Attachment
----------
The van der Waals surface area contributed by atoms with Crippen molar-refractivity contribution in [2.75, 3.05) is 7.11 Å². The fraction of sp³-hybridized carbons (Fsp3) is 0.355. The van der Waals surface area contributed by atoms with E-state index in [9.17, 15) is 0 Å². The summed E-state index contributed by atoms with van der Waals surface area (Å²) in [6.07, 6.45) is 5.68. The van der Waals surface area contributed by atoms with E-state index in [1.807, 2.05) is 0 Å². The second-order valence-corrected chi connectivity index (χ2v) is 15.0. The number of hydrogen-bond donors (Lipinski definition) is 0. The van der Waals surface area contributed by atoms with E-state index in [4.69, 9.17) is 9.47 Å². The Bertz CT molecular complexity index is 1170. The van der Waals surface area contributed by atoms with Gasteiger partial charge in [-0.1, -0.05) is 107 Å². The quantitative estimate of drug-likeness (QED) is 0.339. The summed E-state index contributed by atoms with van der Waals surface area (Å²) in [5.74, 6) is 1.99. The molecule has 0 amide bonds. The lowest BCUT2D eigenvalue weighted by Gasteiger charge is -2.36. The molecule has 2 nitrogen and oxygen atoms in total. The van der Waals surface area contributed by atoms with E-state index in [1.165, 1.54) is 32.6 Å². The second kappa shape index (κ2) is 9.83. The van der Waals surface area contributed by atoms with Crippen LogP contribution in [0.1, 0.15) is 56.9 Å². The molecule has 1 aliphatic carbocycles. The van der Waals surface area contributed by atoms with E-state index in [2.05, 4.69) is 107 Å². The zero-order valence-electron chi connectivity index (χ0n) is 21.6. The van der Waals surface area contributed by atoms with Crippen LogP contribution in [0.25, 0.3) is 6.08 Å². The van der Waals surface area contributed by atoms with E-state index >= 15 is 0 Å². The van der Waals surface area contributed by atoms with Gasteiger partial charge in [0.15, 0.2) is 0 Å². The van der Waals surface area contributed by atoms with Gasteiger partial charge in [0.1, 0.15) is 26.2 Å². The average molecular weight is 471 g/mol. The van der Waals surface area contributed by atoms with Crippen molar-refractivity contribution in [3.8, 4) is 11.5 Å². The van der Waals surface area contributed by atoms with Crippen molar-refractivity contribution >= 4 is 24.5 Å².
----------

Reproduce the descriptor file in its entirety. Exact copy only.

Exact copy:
The van der Waals surface area contributed by atoms with Crippen molar-refractivity contribution in [2.75, 3.05) is 7.11 Å². The fraction of sp³-hybridized carbons (Fsp3) is 0.355. The van der Waals surface area contributed by atoms with E-state index in [9.17, 15) is 0 Å². The summed E-state index contributed by atoms with van der Waals surface area (Å²) in [6.07, 6.45) is 5.68. The van der Waals surface area contributed by atoms with E-state index in [1.807, 2.05) is 0 Å². The second-order valence-corrected chi connectivity index (χ2v) is 15.0. The number of hydrogen-bond donors (Lipinski definition) is 0. The van der Waals surface area contributed by atoms with E-state index in [4.69, 9.17) is 9.47 Å². The Bertz CT molecular complexity index is 1170. The van der Waals surface area contributed by atoms with Gasteiger partial charge in [-0.1, -0.05) is 107 Å². The quantitative estimate of drug-likeness (QED) is 0.339. The summed E-state index contributed by atoms with van der Waals surface area (Å²) in [5.74, 6) is 1.99. The molecule has 0 amide bonds. The lowest BCUT2D eigenvalue weighted by Gasteiger charge is -2.36. The molecule has 2 nitrogen and oxygen atoms in total. The van der Waals surface area contributed by atoms with E-state index in [1.165, 1.54) is 32.6 Å². The second kappa shape index (κ2) is 9.83. The van der Waals surface area contributed by atoms with Crippen LogP contribution in [0.1, 0.15) is 56.9 Å². The molecule has 1 aliphatic carbocycles. The van der Waals surface area contributed by atoms with E-state index in [2.05, 4.69) is 107 Å². The zero-order valence-electron chi connectivity index (χ0n) is 21.6. The van der Waals surface area contributed by atoms with Crippen LogP contribution in [0.25, 0.3) is 6.08 Å². The van der Waals surface area contributed by atoms with E-state index >= 15 is 0 Å². The van der Waals surface area contributed by atoms with Gasteiger partial charge in [0.15, 0.2) is 0 Å². The van der Waals surface area contributed by atoms with Gasteiger partial charge in [0.1, 0.15) is 26.2 Å². The average molecular weight is 471 g/mol. The van der Waals surface area contributed by atoms with Crippen molar-refractivity contribution in [3.8, 4) is 11.5 Å². The van der Waals surface area contributed by atoms with Crippen molar-refractivity contribution >= 4 is 24.5 Å².